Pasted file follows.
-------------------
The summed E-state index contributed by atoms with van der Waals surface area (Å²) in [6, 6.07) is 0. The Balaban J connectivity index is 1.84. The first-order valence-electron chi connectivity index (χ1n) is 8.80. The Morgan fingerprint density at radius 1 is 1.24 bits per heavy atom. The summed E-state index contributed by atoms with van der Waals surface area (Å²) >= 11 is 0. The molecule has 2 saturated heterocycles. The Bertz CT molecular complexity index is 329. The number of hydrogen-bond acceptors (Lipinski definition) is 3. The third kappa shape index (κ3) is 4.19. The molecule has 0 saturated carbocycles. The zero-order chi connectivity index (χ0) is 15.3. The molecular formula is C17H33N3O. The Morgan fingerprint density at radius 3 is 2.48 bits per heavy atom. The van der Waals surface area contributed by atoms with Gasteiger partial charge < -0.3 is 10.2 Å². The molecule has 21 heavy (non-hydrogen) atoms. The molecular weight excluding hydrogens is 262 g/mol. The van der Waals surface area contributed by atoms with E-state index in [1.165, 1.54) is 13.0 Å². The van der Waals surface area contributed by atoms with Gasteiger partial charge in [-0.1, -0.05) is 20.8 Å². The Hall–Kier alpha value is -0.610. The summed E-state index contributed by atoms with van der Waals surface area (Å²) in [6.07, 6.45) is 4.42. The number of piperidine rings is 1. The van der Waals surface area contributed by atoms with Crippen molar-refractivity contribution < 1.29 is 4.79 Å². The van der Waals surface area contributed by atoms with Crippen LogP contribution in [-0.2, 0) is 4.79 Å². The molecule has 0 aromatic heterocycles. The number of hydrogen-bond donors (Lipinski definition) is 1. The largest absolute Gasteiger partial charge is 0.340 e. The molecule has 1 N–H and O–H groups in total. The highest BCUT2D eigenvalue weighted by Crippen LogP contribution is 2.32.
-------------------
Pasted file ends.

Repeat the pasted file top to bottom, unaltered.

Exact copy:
The summed E-state index contributed by atoms with van der Waals surface area (Å²) in [6, 6.07) is 0. The Balaban J connectivity index is 1.84. The first-order valence-electron chi connectivity index (χ1n) is 8.80. The Morgan fingerprint density at radius 1 is 1.24 bits per heavy atom. The summed E-state index contributed by atoms with van der Waals surface area (Å²) >= 11 is 0. The molecule has 2 saturated heterocycles. The Bertz CT molecular complexity index is 329. The number of hydrogen-bond acceptors (Lipinski definition) is 3. The third kappa shape index (κ3) is 4.19. The molecule has 0 saturated carbocycles. The zero-order chi connectivity index (χ0) is 15.3. The molecular formula is C17H33N3O. The Morgan fingerprint density at radius 3 is 2.48 bits per heavy atom. The van der Waals surface area contributed by atoms with Gasteiger partial charge < -0.3 is 10.2 Å². The molecule has 21 heavy (non-hydrogen) atoms. The molecular weight excluding hydrogens is 262 g/mol. The van der Waals surface area contributed by atoms with E-state index in [1.165, 1.54) is 13.0 Å². The van der Waals surface area contributed by atoms with Gasteiger partial charge in [-0.1, -0.05) is 20.8 Å². The Hall–Kier alpha value is -0.610. The summed E-state index contributed by atoms with van der Waals surface area (Å²) in [6.07, 6.45) is 4.42. The number of piperidine rings is 1. The van der Waals surface area contributed by atoms with Crippen molar-refractivity contribution < 1.29 is 4.79 Å². The van der Waals surface area contributed by atoms with Crippen LogP contribution in [-0.2, 0) is 4.79 Å². The molecule has 0 aromatic heterocycles. The number of hydrogen-bond donors (Lipinski definition) is 1. The largest absolute Gasteiger partial charge is 0.340 e. The molecule has 1 N–H and O–H groups in total. The highest BCUT2D eigenvalue weighted by Crippen LogP contribution is 2.32.